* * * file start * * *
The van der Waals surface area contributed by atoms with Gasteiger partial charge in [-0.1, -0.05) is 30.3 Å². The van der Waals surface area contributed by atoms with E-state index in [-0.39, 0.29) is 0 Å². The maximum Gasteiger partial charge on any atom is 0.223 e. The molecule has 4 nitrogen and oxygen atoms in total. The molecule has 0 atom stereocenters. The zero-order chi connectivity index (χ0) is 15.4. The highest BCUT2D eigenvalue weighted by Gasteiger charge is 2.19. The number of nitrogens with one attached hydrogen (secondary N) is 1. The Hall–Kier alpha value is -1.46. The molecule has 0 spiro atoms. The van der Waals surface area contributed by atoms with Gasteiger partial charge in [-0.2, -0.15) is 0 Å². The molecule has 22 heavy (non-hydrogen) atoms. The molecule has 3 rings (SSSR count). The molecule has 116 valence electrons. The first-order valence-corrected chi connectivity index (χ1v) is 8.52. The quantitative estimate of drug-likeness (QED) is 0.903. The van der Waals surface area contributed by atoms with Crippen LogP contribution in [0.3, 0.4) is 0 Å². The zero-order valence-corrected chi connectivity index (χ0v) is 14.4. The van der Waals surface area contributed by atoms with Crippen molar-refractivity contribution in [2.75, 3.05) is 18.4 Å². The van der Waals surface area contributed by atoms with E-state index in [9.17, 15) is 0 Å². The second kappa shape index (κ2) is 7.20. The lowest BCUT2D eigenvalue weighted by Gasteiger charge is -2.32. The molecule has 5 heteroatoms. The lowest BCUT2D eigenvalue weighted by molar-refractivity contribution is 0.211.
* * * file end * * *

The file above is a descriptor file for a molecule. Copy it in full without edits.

The van der Waals surface area contributed by atoms with Gasteiger partial charge in [-0.1, -0.05) is 30.3 Å². The van der Waals surface area contributed by atoms with E-state index in [-0.39, 0.29) is 0 Å². The maximum Gasteiger partial charge on any atom is 0.223 e. The molecule has 4 nitrogen and oxygen atoms in total. The molecule has 0 atom stereocenters. The zero-order chi connectivity index (χ0) is 15.4. The highest BCUT2D eigenvalue weighted by Gasteiger charge is 2.19. The number of nitrogens with one attached hydrogen (secondary N) is 1. The Hall–Kier alpha value is -1.46. The molecule has 0 spiro atoms. The van der Waals surface area contributed by atoms with Gasteiger partial charge in [-0.2, -0.15) is 0 Å². The molecule has 22 heavy (non-hydrogen) atoms. The molecule has 3 rings (SSSR count). The molecule has 116 valence electrons. The first-order valence-corrected chi connectivity index (χ1v) is 8.52. The quantitative estimate of drug-likeness (QED) is 0.903. The van der Waals surface area contributed by atoms with Crippen LogP contribution in [0.3, 0.4) is 0 Å². The zero-order valence-corrected chi connectivity index (χ0v) is 14.4. The van der Waals surface area contributed by atoms with Crippen molar-refractivity contribution in [2.75, 3.05) is 18.4 Å². The van der Waals surface area contributed by atoms with E-state index in [9.17, 15) is 0 Å². The second kappa shape index (κ2) is 7.20. The lowest BCUT2D eigenvalue weighted by Gasteiger charge is -2.32. The molecule has 5 heteroatoms. The lowest BCUT2D eigenvalue weighted by molar-refractivity contribution is 0.211.